GLENDALE, AZ - JANUARY 01: Quarterback Tarvaris Jackson #7 of the Seattle Seahawks looks back to the bench during the NFL game against the Arizona Cardinals at the University of Phoenix Stadium on January 1, 2012 in Glendale, Arizona. The Cardinals defeated the Seahawks 23-20 in overtime. (Photo by Christian Petersen/Getty Images)
The Seahawks 2011 season has definitely been one to remember. It was bound to be an unusual year because of the lockout - abnormal because of the Draft before free agency, shortened OTAs and a truncated training camp, and those types of things tend to affect teams with new leadership and personnel more than teams with a more established front office and roster.
The Seahawks, predictably, started slow.
New starting quarterback in Tarvaris Jackson, new offensive coordinator in Darrell Bevell. New assistant head coach and offensive line coach in Tom Cable. Still relatively new front office and head coach in John Schneider, Scot McCloughan and Pete Carroll, still trying to impart a philosophy while turning over a roster and weathering the maelstrom of doubt and uncertainty in the locker room that inevitably follows such an upheaval, especially considering the beginning of the season saw the departure of two Seattle team leaders and city icons in Matt Hasselbeck and Lofa Tatupu.
Seattle had a very tough start to the year, schedule wise, losing to an eventual 13-3 49ers team on the road, an eventual 12-4 Steelers team on the road, finding some respite in hosting and beating an eventual 8-8 Cardinals team and then narrowly losing to an eventual 10-6 Falcons team.
They went on to beat the eventual 9-7 Giants in New York and lose to the eventual 4-12 Browns on the road. They lost to eventual 9-7 Cincinnati Bengals team at home then again to eventual 8-8 Dallas on the road. At 2-6 through the first eight, Seattle had faced five eventual playoff teams in San Francisco, Pittsburgh, Atlanta, New York, and Cincinnati.
FIVE of EIGHT. The three opponents that didn't eventually make it to the playoffs were the Browns, Cardinals, and Cowboys; Arizona finished at .500 and narrowly out of the playoff picture, the Cowboys lost their final game to New York in a loser-go-home situation to finish .500, and, obviously, that Cleveland game was the obvious 'gimme' game in the first half that slipped away.
Considering the circumstances, though not unique to the Seahawks, a new QB, a young line, a very young defense, a new system, new coaching staff, and a very tough schedule, a 2-6 start is not all that surprising or alarming. Sure, I would have liked to have seen them beat Cleveland, but apart from that game, the Seahawks performed about as well as you could have hoped for.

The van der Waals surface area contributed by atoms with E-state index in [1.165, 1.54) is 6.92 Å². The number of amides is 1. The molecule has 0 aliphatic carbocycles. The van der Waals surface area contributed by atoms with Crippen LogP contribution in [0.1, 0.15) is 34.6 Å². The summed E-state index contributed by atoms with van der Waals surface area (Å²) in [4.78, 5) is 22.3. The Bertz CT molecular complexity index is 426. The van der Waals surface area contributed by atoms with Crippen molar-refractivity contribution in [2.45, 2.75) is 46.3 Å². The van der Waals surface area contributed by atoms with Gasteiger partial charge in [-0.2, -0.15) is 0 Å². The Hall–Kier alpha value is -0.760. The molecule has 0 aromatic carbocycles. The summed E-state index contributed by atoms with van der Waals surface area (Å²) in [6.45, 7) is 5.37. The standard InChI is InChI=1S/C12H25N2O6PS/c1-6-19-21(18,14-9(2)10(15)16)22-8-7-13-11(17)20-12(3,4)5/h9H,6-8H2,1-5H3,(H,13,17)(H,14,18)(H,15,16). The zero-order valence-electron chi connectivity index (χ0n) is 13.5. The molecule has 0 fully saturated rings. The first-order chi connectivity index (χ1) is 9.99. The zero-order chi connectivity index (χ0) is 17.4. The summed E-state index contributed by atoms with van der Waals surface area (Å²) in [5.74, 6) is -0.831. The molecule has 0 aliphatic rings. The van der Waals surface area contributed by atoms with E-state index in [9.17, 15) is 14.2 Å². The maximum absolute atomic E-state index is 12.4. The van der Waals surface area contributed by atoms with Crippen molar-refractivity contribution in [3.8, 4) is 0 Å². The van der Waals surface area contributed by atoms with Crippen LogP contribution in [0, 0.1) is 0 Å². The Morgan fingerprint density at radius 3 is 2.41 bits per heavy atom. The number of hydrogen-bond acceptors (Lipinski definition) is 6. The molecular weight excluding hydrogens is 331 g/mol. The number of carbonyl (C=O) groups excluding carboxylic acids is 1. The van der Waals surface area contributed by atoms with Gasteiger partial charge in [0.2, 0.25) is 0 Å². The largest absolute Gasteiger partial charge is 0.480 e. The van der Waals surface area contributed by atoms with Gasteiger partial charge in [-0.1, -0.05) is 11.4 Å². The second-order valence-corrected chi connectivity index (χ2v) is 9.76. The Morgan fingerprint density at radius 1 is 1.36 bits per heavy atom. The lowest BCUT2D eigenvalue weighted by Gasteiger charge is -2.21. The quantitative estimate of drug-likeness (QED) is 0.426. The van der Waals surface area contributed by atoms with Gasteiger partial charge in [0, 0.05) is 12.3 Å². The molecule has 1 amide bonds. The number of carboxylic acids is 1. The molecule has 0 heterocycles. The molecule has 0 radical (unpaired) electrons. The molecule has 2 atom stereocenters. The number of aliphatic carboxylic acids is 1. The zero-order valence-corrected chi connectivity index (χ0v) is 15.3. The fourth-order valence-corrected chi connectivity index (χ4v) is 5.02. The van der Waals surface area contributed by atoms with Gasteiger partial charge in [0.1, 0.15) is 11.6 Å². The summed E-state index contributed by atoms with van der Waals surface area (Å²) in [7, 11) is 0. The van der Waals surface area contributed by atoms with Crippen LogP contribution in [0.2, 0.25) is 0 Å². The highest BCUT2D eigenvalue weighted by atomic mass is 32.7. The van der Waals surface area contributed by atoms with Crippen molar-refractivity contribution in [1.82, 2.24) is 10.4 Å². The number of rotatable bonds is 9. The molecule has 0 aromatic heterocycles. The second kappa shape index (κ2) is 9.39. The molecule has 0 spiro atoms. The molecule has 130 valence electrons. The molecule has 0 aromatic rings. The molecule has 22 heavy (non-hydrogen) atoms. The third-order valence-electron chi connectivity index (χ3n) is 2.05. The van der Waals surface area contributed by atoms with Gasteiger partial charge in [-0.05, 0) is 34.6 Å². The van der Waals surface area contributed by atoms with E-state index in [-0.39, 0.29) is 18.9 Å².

The offensive theme to start the year revolved around the no-huddle, and at times it provided some spark. It limited defenses' ability to change out personnel, and it set the tempo in Seattle's favor at time. It alleviated some of the overthinking and second guessing that was happening on the offensive line and made it easier for the players to just play.
As for the 2nd half, the Seahawks purposefully abandoned the no-huddle, eschewing that tactic for a steadfast dedication to the run.
Against Cleveland in Week 6, the Hawks ran 17 times and passed 30 times in a losing effort against a bad team. In Week 8 against the Bengals, they ran 20 times while throwing 40 passes and lost. The Week 9 matchup with the Cowboys represented a turning point, as the Hawks finally achieved the balance they ostensibly wanted, passing 30 times and running 30 times in a close loss. The next week, the Seahawks took it even further, rushing 42 times while throwing 27 passes, and unpredictably beat an eventual 12-4 Ravens club 22-17. The Hawks never looked back from this one, only rarely reviving the no-huddle as more of a gimmick or change up and less as a tenet.
This change was not coincidental. It was a conscious choice by the coaching staff to prioritize their culture and philosophy in the long run over wins in the short run - more simply put, they said "f*ck it, let's just run the ball, establish our styles, and the outcome is irrelevant." Maybe surprisingly, maybe not, it started working.
Marshawn Lynch apparently accepted a fundamental change in his running style as proposed by Tom Cable: "We made a deal - you have to do it the way I tell you to do it, I ask you to do it," Cable said. "And he's done it. So a lot of credit, to me, goes to him because he was willing to kind of maybe push his ego or push own beliefs, to some extent, aside and then embrace something new.
"Because this is a system that asks backs to do things a certain way. Once you get in and through the line of scrimmage, then do your thing. You can do all the craziness you want then. But you've got to do it this way from A to B. And he bought in from A to B. And after that, what you do from C on is you."
Lynch began to improve on his runs from A to B - largely eliminating the dancing and fidgeting behind the line that had driven fans crazy early in the season and into last year. Then, predictably, has been a beast at point C, breaking tackles and consistently pushing the pile. Krazyleggs has a great piece put together on Lynch's running style that will be up in the next few days as well, so stay tuned for that.
The Seahawks offense responded around this success and the pass game opened up a bit to an extent. Though I wouldn't classify the Seahawks' offense as 'dangerous' this season, I would say they've got potential to be. They run the ball well, mix in some intermediate passing, and take shots downfield.
The offensive equation is there, but the execution was not. In theory, the weapons are there - Marshawn Lynch is the punishing lead back, there to pick up positive yardage first and second down and get into the endzone in the redzone. Leon Washington got a little more action late in the season, particularly at Arizona, and proved he can be that change of pace, 'home-run' running back. Though the run game proved to be pretty consistent towards the end the year, the passing offense was not.